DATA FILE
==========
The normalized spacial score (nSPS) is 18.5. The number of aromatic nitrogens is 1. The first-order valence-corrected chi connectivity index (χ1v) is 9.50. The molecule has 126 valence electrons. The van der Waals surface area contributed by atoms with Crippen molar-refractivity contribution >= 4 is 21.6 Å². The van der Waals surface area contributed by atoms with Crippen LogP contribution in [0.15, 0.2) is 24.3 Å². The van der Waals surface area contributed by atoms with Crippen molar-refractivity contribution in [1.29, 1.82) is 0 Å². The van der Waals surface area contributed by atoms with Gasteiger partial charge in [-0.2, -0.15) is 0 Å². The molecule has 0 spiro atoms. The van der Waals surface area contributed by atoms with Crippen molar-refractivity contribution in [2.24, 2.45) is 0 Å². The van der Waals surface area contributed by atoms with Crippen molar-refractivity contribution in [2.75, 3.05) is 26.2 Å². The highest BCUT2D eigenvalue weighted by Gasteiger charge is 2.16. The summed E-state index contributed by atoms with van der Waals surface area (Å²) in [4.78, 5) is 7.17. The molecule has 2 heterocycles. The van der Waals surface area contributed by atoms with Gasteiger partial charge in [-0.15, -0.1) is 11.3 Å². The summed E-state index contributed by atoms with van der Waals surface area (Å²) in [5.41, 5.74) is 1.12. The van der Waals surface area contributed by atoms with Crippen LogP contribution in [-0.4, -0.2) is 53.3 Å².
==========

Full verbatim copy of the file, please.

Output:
The normalized spacial score (nSPS) is 18.5. The number of aromatic nitrogens is 1. The first-order valence-corrected chi connectivity index (χ1v) is 9.50. The molecule has 126 valence electrons. The van der Waals surface area contributed by atoms with Crippen molar-refractivity contribution >= 4 is 21.6 Å². The van der Waals surface area contributed by atoms with Crippen LogP contribution in [0.15, 0.2) is 24.3 Å². The van der Waals surface area contributed by atoms with Crippen molar-refractivity contribution in [1.29, 1.82) is 0 Å². The van der Waals surface area contributed by atoms with Gasteiger partial charge in [-0.2, -0.15) is 0 Å². The molecule has 0 spiro atoms. The van der Waals surface area contributed by atoms with Crippen molar-refractivity contribution in [2.24, 2.45) is 0 Å². The van der Waals surface area contributed by atoms with Crippen molar-refractivity contribution in [2.75, 3.05) is 26.2 Å². The highest BCUT2D eigenvalue weighted by Gasteiger charge is 2.16. The summed E-state index contributed by atoms with van der Waals surface area (Å²) in [4.78, 5) is 7.17. The molecule has 2 heterocycles. The van der Waals surface area contributed by atoms with Gasteiger partial charge in [-0.15, -0.1) is 11.3 Å². The summed E-state index contributed by atoms with van der Waals surface area (Å²) in [5.41, 5.74) is 1.12. The van der Waals surface area contributed by atoms with Crippen LogP contribution in [-0.4, -0.2) is 53.3 Å².